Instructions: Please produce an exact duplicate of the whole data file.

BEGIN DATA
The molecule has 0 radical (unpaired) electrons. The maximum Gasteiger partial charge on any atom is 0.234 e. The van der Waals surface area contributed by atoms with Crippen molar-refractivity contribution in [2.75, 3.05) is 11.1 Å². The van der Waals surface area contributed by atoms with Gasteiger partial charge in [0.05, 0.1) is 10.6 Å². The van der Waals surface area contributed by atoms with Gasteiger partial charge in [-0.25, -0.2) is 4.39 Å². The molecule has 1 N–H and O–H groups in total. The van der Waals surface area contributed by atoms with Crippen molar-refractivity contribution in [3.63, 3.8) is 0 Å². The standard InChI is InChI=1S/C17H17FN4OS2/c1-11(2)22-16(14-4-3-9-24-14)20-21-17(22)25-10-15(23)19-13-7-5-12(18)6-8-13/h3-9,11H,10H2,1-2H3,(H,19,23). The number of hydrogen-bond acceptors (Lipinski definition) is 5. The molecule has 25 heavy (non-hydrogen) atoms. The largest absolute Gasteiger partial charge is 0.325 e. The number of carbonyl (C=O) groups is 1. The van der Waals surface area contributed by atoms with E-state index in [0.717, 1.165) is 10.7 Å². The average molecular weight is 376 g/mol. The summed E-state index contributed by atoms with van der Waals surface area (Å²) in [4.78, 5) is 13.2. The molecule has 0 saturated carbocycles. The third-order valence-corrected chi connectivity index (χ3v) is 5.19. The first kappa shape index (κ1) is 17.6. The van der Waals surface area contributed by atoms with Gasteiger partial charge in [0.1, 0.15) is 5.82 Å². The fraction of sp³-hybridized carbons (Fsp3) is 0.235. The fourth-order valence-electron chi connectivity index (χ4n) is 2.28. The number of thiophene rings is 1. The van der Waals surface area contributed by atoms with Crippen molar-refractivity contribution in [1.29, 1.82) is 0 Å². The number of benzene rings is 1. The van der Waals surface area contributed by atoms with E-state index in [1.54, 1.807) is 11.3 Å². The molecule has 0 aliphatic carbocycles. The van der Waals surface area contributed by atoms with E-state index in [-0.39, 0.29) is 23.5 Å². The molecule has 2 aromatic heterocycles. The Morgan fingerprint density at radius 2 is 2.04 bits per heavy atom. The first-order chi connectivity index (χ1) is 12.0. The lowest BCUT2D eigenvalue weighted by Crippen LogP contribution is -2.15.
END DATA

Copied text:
The molecule has 0 radical (unpaired) electrons. The maximum Gasteiger partial charge on any atom is 0.234 e. The van der Waals surface area contributed by atoms with Crippen molar-refractivity contribution in [2.75, 3.05) is 11.1 Å². The van der Waals surface area contributed by atoms with Gasteiger partial charge in [0.05, 0.1) is 10.6 Å². The van der Waals surface area contributed by atoms with Gasteiger partial charge in [-0.25, -0.2) is 4.39 Å². The molecule has 1 N–H and O–H groups in total. The van der Waals surface area contributed by atoms with Crippen molar-refractivity contribution in [3.63, 3.8) is 0 Å². The standard InChI is InChI=1S/C17H17FN4OS2/c1-11(2)22-16(14-4-3-9-24-14)20-21-17(22)25-10-15(23)19-13-7-5-12(18)6-8-13/h3-9,11H,10H2,1-2H3,(H,19,23). The number of hydrogen-bond acceptors (Lipinski definition) is 5. The molecule has 25 heavy (non-hydrogen) atoms. The largest absolute Gasteiger partial charge is 0.325 e. The number of carbonyl (C=O) groups is 1. The van der Waals surface area contributed by atoms with E-state index in [0.717, 1.165) is 10.7 Å². The average molecular weight is 376 g/mol. The summed E-state index contributed by atoms with van der Waals surface area (Å²) in [4.78, 5) is 13.2. The molecule has 0 saturated carbocycles. The third-order valence-corrected chi connectivity index (χ3v) is 5.19. The first kappa shape index (κ1) is 17.6. The van der Waals surface area contributed by atoms with Gasteiger partial charge in [0.1, 0.15) is 5.82 Å². The fraction of sp³-hybridized carbons (Fsp3) is 0.235. The fourth-order valence-electron chi connectivity index (χ4n) is 2.28. The number of thiophene rings is 1. The van der Waals surface area contributed by atoms with Crippen molar-refractivity contribution in [1.29, 1.82) is 0 Å². The number of benzene rings is 1. The van der Waals surface area contributed by atoms with E-state index in [1.54, 1.807) is 11.3 Å². The molecule has 0 aliphatic carbocycles. The van der Waals surface area contributed by atoms with E-state index in [-0.39, 0.29) is 23.5 Å². The molecule has 2 aromatic heterocycles. The Morgan fingerprint density at radius 2 is 2.04 bits per heavy atom. The first-order chi connectivity index (χ1) is 12.0. The lowest BCUT2D eigenvalue weighted by Crippen LogP contribution is -2.15.